Apple has always been a fashionable company. They have always focused on design more than their competitors; they have presented their wares as distinctive in their creation, marketing, and use; and they have set themselves apart through attention to detail. These choices were almost never popular when Apple made them; get rid of a floppy drive, an optical drive, an old port, or stop supporting your aging OS and people lambast you as a poor steward of your consumers’ best technological interests. Of course, those same people almost always come around and Apple’s difficult decisions become the easy standard to follow. Based on Apple’s ability to pave the way for new technological innovation, the Apple Watch is largely seen as a middling product by Apple, too focused on fashion and not enough focused on the technology itself, but Apple has always been fashionable; this preference toward the aesthetically pleasing didn’t start with the Watch.
Stephen Hackett has written extensively on Apple’s History, so I would be remiss not to at least mention his work. Stephen’s most recent project dove head first into the iMac G3 and the machine continues to astound in design, technological trade-offs, and advertising. Although the story of Andy Warhol marveling at the Macintosh is well documented, the iMac G3 might as well have been one of his artistic installations. The iMac G3 is often discussed as the computer that saved Apple, which is interesting insofar as the computer eschewed many technologies that were standard for the day, the most memorable of which was the floppy drive. Also interesting from a technology standpoint was the fact that the iMac didn’t come with a way to write data onto any other form of media, so the absence of a floppy drive meant a harder sell than one might think today.
My first Mac was the PowerBook G4 I took with me to college. I used that computer well after I graduated and was still able to sell it for a good amount when I did. While the PowerBook didn’t have obvious trade-offs necessarily (the lack of certain display ports notwithstanding), models of the MacBook line that superseded it did. When the optical drive went away with the first generation MacBook Air, I immediately said good riddance, but that is not the case for some, as the 13” MacBook Pro that provides a built-in optical drive is still sold at this time. That being said, Apple’s portable computer line has continued to differentiate itself by the amount of computing power fit into the smallest of packages and Apple’s preference for thinner and lighter in portable computers has never been a secret.
Arguably, Apple’s first wearable was the iPod. The iPod Shuffle originally came with a lanyard, versions of the iPods Nano and Shuffle could be clipped on. Prior to the Apple Watch, there was a plethora of options for strapping an iPod Nano to your wrist. White headphones were the ubiquitous sign that you were in the know on well-designed, fashionable technology, even when it was not considered the best technology available.
Apple shows its attention to detail and design in everything it does, so it shouldn’t be surprising that their advertising shares that same penchant. Below are representative ads from the above-discussed technologies (and an couple extras for comparison) that show this preference. Most of these ad campaigns are now considered iconic.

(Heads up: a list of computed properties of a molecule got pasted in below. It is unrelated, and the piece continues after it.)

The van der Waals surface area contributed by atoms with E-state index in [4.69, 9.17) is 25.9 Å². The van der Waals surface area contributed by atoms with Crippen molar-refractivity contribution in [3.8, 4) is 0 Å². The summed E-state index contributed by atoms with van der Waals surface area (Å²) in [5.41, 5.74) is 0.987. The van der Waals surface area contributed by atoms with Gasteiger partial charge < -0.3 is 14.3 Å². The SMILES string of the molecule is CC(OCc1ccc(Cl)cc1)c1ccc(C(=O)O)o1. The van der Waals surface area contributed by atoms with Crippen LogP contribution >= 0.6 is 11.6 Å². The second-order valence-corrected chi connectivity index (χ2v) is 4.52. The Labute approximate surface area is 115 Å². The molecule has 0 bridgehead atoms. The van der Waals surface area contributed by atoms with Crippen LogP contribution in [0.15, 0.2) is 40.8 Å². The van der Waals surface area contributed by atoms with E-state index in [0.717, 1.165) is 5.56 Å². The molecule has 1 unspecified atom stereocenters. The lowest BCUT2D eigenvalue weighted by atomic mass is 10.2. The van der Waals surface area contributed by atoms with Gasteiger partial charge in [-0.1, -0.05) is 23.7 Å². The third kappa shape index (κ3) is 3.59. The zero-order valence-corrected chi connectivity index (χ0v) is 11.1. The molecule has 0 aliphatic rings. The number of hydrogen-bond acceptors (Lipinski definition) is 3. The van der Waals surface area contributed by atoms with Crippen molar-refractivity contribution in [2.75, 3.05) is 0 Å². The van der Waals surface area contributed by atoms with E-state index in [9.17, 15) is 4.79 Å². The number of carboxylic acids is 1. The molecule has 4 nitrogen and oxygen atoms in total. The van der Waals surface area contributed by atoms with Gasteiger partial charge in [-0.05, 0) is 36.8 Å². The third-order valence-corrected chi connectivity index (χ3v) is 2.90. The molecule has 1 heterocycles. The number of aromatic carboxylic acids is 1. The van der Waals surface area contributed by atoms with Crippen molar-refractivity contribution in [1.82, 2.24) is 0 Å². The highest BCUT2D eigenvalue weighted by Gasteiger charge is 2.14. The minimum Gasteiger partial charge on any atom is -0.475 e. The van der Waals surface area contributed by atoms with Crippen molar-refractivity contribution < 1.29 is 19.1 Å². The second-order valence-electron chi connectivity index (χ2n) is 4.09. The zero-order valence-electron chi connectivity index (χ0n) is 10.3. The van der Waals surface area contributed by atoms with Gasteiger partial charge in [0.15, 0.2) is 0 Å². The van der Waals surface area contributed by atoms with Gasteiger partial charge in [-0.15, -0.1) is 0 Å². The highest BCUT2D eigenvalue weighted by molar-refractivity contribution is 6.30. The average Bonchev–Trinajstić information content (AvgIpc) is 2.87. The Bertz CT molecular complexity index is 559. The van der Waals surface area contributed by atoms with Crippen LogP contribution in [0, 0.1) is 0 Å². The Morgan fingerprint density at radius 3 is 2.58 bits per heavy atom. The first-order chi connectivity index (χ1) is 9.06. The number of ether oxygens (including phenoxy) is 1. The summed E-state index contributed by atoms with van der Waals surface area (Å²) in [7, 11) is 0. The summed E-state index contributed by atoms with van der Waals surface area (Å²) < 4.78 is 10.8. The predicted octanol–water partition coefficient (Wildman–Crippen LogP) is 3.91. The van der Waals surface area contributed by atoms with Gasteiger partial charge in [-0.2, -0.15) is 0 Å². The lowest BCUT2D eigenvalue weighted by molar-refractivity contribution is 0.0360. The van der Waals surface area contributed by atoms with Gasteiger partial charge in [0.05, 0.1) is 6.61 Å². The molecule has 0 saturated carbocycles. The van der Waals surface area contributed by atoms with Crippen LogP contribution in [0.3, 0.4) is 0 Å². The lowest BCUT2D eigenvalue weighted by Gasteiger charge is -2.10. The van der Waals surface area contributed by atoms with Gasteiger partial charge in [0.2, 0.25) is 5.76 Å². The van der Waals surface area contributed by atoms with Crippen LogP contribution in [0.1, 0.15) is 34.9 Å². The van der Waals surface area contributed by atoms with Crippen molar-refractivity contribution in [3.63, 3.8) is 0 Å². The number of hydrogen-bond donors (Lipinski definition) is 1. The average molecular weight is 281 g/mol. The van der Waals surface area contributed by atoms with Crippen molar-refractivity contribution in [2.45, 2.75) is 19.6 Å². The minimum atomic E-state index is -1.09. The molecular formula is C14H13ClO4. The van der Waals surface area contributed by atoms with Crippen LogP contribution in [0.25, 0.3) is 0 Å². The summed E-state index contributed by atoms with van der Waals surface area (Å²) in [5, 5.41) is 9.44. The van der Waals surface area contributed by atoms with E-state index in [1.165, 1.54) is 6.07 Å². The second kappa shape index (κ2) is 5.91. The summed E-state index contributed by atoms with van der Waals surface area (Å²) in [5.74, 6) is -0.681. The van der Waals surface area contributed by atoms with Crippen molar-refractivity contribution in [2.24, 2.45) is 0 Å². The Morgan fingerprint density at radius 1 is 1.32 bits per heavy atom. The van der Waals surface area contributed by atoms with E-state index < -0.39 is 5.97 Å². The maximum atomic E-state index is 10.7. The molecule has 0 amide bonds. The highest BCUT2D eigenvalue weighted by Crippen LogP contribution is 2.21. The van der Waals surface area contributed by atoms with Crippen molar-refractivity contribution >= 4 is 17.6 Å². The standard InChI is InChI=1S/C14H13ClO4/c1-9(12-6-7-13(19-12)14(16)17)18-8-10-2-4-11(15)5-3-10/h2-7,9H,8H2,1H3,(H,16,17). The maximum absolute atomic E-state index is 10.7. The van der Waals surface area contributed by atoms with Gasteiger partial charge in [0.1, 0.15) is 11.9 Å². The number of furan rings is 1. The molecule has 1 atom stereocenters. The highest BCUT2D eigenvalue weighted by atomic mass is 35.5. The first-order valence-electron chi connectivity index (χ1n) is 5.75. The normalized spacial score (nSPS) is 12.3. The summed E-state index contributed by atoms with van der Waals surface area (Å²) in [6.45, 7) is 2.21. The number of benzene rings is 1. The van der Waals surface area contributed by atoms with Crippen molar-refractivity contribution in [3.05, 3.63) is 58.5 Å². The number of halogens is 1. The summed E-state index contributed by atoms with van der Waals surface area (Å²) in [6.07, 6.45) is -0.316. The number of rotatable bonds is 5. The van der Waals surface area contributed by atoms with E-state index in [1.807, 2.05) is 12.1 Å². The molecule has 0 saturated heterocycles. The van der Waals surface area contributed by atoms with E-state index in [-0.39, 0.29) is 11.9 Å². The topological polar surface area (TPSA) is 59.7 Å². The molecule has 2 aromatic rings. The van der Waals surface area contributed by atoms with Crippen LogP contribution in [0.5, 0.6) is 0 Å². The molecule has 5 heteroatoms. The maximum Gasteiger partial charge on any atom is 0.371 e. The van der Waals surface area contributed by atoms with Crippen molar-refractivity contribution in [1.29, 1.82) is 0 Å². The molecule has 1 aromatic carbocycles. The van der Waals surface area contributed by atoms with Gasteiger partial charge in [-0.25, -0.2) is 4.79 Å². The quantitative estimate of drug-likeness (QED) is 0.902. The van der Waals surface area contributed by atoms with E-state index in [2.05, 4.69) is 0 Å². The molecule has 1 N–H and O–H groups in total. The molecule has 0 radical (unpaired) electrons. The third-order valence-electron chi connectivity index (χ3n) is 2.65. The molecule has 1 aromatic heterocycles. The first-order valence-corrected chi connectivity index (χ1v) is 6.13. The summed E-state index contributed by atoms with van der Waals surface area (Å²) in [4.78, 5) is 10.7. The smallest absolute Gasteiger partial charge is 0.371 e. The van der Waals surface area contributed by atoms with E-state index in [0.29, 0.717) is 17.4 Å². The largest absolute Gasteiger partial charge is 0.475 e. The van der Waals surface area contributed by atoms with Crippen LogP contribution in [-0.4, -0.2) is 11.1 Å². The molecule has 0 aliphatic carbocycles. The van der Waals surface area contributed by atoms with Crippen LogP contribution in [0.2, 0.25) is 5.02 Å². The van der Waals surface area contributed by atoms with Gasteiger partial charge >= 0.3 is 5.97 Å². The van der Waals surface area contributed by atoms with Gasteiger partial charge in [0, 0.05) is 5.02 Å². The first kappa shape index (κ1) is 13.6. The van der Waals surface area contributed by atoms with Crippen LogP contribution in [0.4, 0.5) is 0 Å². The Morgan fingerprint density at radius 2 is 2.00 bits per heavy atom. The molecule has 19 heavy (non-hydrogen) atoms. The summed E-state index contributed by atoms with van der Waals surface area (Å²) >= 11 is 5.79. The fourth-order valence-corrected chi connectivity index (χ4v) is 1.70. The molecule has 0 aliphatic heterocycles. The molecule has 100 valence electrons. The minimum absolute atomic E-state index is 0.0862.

The thesis of this post, if there is one, is Apple’s historical leaning toward the fashionable. The Apple Watch may be the first technology the company released with the intention of being sold within a fashion context, but Apple has always been a fashionable brand and focused on those details that made products better and more desirable, even if that meant potential pain points that initially chose form over function. Traditional technology brands like Microsoft, Palm, or Blackberry laughed at the iPhone because of its price tag or lack of a physical keyboard, but in the end were seen rushing to catch up with Apple’s innovations, both technologically and aesthetically.1 Just ask Andy Warhol and the billions of other people who have decided Apple products are right for them.
Even Google’s Android started as an OS designed with physical keyboard input in mind. And arguably, all non-Apple phone makers are still struggling to make products that match the iPhone in aesthetics.↩
Did the Internet community peak at bookmarks? Asked in a different and perhaps more complete way: just as technologies like RSS and email in their purest forms are hard to beat even as technology marches forward, what better technology exists to keep track of information on the ever-expanding Internet than bookmarks? Taken a step further, what better way to share the bookmarked information than a site of your own? As such, I‘ve been reading, which is why I write now.
Working in and having a passion for libraries, I am struck by the fact that the way bookmarks work in the physical world is not directly analogous to bookmarks in the digital world. Bookmarks in the digital world are instead like dog-eared pages or highlighted passages; if you think of the Internet as a single tome, that is. In any case, anything that moves you to deface a book should probably be shared or become immortalized in some other way than just a reference for a future version of yourself.